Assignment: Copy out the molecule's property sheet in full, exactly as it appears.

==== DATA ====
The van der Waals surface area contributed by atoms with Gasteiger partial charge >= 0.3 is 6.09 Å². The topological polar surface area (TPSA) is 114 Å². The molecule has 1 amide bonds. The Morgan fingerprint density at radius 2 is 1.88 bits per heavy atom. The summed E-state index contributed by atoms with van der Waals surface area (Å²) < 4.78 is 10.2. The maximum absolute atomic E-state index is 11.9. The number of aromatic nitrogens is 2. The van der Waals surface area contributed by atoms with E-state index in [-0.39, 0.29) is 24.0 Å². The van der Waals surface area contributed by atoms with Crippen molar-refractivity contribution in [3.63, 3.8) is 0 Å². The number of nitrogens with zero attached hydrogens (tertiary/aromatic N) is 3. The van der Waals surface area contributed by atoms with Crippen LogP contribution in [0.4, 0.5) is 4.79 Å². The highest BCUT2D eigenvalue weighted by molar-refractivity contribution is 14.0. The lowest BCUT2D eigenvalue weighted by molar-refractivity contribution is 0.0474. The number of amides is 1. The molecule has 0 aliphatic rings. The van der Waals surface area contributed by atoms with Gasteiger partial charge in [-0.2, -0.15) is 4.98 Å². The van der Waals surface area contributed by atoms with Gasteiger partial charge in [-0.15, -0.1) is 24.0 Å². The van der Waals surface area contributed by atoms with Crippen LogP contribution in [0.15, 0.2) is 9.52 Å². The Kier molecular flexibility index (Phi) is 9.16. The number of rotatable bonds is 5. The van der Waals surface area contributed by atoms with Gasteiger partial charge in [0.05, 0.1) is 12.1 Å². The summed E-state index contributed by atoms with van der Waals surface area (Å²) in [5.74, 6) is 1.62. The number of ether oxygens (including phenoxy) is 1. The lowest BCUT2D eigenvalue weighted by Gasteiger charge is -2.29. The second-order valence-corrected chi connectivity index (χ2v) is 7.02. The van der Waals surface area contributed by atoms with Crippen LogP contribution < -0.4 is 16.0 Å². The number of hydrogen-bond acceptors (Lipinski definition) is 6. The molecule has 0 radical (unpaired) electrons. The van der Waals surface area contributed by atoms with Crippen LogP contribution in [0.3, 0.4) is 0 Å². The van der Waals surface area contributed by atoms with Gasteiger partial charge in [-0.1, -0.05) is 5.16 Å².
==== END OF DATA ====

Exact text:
The van der Waals surface area contributed by atoms with Gasteiger partial charge >= 0.3 is 6.09 Å². The topological polar surface area (TPSA) is 114 Å². The molecule has 1 amide bonds. The Morgan fingerprint density at radius 2 is 1.88 bits per heavy atom. The summed E-state index contributed by atoms with van der Waals surface area (Å²) < 4.78 is 10.2. The maximum absolute atomic E-state index is 11.9. The number of aromatic nitrogens is 2. The van der Waals surface area contributed by atoms with E-state index in [-0.39, 0.29) is 24.0 Å². The van der Waals surface area contributed by atoms with Crippen molar-refractivity contribution in [3.63, 3.8) is 0 Å². The number of nitrogens with zero attached hydrogens (tertiary/aromatic N) is 3. The van der Waals surface area contributed by atoms with Crippen LogP contribution in [0.4, 0.5) is 4.79 Å². The highest BCUT2D eigenvalue weighted by molar-refractivity contribution is 14.0. The lowest BCUT2D eigenvalue weighted by molar-refractivity contribution is 0.0474. The number of amides is 1. The molecule has 0 aliphatic rings. The van der Waals surface area contributed by atoms with Gasteiger partial charge in [-0.2, -0.15) is 4.98 Å². The van der Waals surface area contributed by atoms with Gasteiger partial charge in [-0.15, -0.1) is 24.0 Å². The van der Waals surface area contributed by atoms with Crippen LogP contribution in [0.15, 0.2) is 9.52 Å². The Kier molecular flexibility index (Phi) is 9.16. The number of rotatable bonds is 5. The van der Waals surface area contributed by atoms with Gasteiger partial charge in [0.05, 0.1) is 12.1 Å². The summed E-state index contributed by atoms with van der Waals surface area (Å²) in [5.74, 6) is 1.62. The number of ether oxygens (including phenoxy) is 1. The lowest BCUT2D eigenvalue weighted by Gasteiger charge is -2.29. The second-order valence-corrected chi connectivity index (χ2v) is 7.02. The van der Waals surface area contributed by atoms with Crippen LogP contribution < -0.4 is 16.0 Å². The number of hydrogen-bond acceptors (Lipinski definition) is 6. The molecule has 0 radical (unpaired) electrons. The van der Waals surface area contributed by atoms with Crippen LogP contribution in [0.3, 0.4) is 0 Å². The van der Waals surface area contributed by atoms with Gasteiger partial charge in [-0.1, -0.05) is 5.16 Å².